Bus routes within Independence will not go away this year.


The city announced Wednesday afternoon it will receive $1.6 million federal CARES Act funding from the Kansas City Area Transit Authority, which will more than cover Independence’s budget gap for IndeBus.


“This is exactly the scenario I felt was in front of us, with the CARES Act,” a relieved Independence Mayor Eileen Weir said. “I think everybody understands how essential it is.


Independence’s proposed budget for fiscal year 2020-21, which must be approved next month, did not have funding for the six fixed routes within the city, as the city grappled with pandemic-induced revenue shortages and the immediate requirement to present a balanced budget. Operating IndeBus costs the city about $900,000 beyond the normal federal subsidy and rider fares.


Those fan throughout the city from the depot just off the Square, running to the city’s major grocery stores, Independence Center, Walmart stores, Metropolitan Community College-Blue River and dozens of other locations and carry about 185,000 total riders annually.


“Even if you don’t use the transit system, you depend on somebody who does,” the mayor said. “We all depend upon them.”


The proposed cut did not include the RideKC routes from the depot into Kansas City or the IndeAccess paratransit service for disabled or elderly citizens.


The KCATA is receiving $10 million in CARES Act funds that will be used around the metro area, and the organization’s board of commissioners voted Wednesday to allocate $1.6 million to Independence. The city can only use the funds for current services, not to enhance the routes. If the city’s portion for IndeBus grew above $900,000 over the next year, the new allocation will cover that.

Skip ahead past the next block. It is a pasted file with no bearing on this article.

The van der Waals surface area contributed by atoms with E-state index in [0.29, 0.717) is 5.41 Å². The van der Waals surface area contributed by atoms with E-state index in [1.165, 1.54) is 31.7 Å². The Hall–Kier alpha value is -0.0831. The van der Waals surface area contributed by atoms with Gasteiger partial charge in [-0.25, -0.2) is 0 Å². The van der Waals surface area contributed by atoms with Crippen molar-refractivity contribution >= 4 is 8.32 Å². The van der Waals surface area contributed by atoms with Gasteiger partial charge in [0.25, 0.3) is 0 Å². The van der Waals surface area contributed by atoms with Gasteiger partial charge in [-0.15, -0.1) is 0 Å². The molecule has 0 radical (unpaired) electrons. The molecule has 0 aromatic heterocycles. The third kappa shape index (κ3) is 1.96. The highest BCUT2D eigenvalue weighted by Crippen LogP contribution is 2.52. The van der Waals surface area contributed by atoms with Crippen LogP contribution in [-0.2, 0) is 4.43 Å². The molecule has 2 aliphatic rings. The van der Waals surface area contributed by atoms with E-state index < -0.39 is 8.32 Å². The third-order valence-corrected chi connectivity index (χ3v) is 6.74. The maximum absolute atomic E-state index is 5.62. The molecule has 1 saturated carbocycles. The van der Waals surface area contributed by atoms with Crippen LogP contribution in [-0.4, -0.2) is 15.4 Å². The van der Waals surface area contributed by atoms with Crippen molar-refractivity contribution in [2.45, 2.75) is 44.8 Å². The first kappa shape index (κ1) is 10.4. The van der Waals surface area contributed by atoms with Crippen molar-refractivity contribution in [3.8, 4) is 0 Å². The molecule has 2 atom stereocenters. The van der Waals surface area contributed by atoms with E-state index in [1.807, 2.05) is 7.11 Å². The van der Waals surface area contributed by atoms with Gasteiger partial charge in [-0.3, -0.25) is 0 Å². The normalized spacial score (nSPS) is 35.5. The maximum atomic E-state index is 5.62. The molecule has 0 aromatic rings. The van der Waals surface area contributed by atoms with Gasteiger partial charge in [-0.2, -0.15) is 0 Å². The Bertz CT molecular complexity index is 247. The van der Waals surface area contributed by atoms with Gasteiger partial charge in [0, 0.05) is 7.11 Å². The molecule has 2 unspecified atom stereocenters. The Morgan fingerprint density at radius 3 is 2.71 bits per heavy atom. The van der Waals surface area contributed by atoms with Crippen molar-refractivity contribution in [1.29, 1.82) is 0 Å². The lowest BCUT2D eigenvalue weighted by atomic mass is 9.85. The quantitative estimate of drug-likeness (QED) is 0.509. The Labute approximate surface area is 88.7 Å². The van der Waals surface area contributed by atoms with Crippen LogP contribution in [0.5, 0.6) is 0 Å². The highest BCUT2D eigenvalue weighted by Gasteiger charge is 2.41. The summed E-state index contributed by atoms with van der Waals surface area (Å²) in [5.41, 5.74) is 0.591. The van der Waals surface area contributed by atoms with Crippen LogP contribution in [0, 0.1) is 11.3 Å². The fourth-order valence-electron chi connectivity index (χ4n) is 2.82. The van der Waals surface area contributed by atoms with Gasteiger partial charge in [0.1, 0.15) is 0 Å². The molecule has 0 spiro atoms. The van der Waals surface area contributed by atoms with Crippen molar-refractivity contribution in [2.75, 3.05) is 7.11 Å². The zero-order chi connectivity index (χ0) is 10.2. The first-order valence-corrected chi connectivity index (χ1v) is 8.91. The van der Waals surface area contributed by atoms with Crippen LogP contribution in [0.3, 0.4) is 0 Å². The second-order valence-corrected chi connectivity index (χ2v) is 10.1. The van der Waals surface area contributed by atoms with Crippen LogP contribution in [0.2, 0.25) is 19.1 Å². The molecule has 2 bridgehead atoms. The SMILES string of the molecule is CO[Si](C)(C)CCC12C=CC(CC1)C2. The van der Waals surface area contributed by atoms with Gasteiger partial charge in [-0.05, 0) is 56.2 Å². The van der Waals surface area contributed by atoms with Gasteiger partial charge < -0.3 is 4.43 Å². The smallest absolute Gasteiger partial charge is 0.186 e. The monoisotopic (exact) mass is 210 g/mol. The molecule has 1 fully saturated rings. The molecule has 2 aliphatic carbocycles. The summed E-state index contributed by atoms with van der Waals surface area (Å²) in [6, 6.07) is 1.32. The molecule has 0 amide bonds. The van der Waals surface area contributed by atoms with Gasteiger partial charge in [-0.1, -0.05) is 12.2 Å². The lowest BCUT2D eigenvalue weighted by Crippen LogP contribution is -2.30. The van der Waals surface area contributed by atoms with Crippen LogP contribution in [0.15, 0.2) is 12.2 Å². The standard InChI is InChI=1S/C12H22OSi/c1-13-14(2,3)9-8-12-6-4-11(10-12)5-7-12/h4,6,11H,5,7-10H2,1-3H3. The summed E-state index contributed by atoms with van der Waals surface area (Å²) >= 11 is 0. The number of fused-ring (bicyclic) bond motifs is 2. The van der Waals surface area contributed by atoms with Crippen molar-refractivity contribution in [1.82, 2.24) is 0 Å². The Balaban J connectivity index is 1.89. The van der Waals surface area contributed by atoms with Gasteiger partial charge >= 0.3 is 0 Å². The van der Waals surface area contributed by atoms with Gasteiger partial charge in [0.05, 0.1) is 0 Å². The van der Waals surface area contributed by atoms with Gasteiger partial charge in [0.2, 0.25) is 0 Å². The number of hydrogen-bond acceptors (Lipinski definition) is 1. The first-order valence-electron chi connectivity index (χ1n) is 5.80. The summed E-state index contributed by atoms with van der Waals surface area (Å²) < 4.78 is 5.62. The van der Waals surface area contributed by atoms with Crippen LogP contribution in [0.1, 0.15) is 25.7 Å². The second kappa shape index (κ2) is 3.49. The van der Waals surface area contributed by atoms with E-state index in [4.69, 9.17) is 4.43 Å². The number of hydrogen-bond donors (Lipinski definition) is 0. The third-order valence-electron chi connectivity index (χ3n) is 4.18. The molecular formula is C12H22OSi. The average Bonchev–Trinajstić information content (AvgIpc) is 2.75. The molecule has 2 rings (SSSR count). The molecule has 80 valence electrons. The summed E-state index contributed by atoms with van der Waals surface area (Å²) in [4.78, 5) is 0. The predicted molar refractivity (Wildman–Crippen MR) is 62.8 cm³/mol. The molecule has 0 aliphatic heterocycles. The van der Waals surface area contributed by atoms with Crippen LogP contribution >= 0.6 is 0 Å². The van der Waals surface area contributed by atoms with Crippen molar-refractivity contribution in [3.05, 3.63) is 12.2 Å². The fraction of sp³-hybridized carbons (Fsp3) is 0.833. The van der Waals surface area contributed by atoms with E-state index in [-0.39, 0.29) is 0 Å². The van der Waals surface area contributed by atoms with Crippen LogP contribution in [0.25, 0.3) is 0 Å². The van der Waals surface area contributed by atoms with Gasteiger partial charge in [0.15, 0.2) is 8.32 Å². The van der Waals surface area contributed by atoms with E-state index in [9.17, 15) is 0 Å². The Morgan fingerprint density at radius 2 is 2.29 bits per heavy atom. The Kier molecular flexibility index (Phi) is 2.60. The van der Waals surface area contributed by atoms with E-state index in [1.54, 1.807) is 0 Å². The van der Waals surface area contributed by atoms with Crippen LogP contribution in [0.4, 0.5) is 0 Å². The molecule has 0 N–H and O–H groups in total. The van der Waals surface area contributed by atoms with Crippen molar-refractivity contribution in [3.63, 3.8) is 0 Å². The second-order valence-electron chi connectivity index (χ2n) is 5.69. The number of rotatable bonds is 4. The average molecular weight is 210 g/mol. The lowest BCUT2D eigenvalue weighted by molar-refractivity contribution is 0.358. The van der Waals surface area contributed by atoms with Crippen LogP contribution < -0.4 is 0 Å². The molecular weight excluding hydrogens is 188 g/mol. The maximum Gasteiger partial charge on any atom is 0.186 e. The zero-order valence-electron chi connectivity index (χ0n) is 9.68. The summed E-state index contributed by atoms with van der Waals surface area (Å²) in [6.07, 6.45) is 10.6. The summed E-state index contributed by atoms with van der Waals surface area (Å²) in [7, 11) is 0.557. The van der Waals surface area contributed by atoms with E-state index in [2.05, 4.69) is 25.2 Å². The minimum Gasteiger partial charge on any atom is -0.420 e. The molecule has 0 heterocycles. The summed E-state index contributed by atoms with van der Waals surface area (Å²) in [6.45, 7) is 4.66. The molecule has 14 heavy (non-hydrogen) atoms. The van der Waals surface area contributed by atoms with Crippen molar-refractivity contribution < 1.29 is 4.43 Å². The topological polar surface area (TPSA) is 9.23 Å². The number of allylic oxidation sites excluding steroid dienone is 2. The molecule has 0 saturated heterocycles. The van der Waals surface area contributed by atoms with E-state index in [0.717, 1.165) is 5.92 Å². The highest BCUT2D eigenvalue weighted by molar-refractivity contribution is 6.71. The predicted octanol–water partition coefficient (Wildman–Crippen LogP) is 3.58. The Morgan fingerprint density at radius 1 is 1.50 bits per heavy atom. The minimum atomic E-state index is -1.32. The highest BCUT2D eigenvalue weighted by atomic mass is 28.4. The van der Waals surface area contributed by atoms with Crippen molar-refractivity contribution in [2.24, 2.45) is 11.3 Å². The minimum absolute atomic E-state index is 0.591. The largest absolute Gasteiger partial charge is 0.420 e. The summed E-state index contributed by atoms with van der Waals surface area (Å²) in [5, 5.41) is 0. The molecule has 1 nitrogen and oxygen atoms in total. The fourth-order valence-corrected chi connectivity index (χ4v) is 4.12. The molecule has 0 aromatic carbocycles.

Wednesday’s news showed the benefit of the city’s good prior relationship with KCATA, Weir said, but while it addresses the acute problem and provides some breathing room, the city still has the chronic issue of working to make the regional transit system more robust and yet more financially feasible.


To that end, the mayor said, the city has made a separate request to Jackson County for $10 million in CARES Act funds to expand regional transit.


“We still have to figure out the longer-term thing, but hopefully over the next or so we can climb out of that,” Weir said.


Robbie Makinen, CEO of KCATA, said IndeBus is a “critical part” of the metro area transit system.


“I’m so glad we could work together to provide choices for people who want to use transit to get around the region,” Makinen said in a release. “We are all dealing with unprecedented challenges to the services we provide to riders, citizens and visitors. Working with our municipal partners is vital and we are determined to find long-term solutions to this challenge as we work through COVID-19 and beyond.”